Current Blu-ray drives found in PlayStation 4, Xbox, and past systems like PS3 are unable to read data off the disc fast enough for gamers to play without first installing their games. This has been an issue now for 12 years and likely won’t be solved anytime soon. However, next-generation game consoles like PlayStation 5 and the currently code-named Xbox Project Scarlet could finally bring a change to the disc drive frontier of modern video games.
Technology has existed since shortly after the advent of Blu-ray itself to address the problem of speed, as well as storage. Sony has even done R&D tests on a 3tb successor to Blu-ray that simply isn’t practical nor needed yet. But one slightly modified Blu-ray could be all we need, Rev 2 (AKA Revision 2) or BDXL show potential.
One main problem is that untested standards like these which would allow for larger game discs running at faster speeds are not compatible with the Blu-ray assembly machines and Blu-ray drives that factories use to print millions of copies for games and game consoles use to play them. They also may have compatibility issues with Blu-ray movies. In short, a whole new type of Blu-ray production line is required to fix the problem game systems face.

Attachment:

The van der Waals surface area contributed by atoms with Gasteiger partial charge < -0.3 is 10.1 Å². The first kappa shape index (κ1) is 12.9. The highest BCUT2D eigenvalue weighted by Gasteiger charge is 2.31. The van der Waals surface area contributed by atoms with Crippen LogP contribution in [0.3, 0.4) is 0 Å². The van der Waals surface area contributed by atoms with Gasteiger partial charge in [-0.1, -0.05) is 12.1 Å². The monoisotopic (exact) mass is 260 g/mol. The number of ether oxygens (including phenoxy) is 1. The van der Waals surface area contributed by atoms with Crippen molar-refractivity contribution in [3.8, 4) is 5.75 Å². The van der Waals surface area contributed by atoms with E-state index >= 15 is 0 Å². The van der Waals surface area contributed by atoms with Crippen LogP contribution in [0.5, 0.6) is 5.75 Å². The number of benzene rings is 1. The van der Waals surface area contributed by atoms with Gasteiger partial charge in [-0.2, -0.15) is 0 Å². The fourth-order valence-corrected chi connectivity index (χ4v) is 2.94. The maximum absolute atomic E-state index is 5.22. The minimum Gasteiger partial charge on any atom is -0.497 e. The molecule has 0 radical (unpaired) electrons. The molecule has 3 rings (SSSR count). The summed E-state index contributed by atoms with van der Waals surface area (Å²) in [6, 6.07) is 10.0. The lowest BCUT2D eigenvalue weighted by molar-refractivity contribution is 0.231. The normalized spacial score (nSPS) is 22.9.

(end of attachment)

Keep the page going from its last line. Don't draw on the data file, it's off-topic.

Another issue is that current games are no longer designed to optimally data read off of a disc. PC games install and console games do too now, and if these standards are adapted to gaming consoles then many game design aspects will need to be rethought. Regardless of compression methods, enhancements to 4K and VR may also increase the demand for a new format on game systems, as currently the PS4 Pro and Xbox ONE X almost never feature native 4K game textures which take up much more space on PC when uncompressed.
Despite the challenges it does appear that using a new type of Blu-ray disc is at the least being considered by Sony and Microsoft in their next-generation platform. Xbox Boss Phil Spencer has already stated that he’s looking to build an Xbox w/ no loading, no installs and historically PlayStation has been a major hub for innovative tech debuts like the DVD and Blu-ray.
Although Nintendo eventually swapped over to cartridges running on flash memory for the Switch, the Wii U used a 25gb custom Blu-Ray with a proprietary standard developed by Nintendo and Panasonic that left the Wii U’s drive incompatible with movies. That Wii U version of Blu-ray was said to operate 50% faster than other game systems and meant that most games didn’t need to be installed. Xbox 360 often suffered towards the end of last-gen as developers figured out how to work with PS3’s strange CELL processor and the Blu-ray disc became a strength for its storage of high-resolution textures, leading Microsoft to pay up for access to Blu-ray on the Xbox ONE.
With Sony being the king of R&D, Xbox willing to pay for access to their tech, and enough Blu-ray players on the market for game systems to remove film support in favor of a different disc format that’s better suited to games, the environment could be just right. Whether it’s the multi-layered BDXL capable of much more storage, Blu-ray Rev 2 which was shown to use 300gb in testing, or something entirely different, we actually could be seeing Blu-ray drives using a much faster format next-gen on PS5 and Xbox.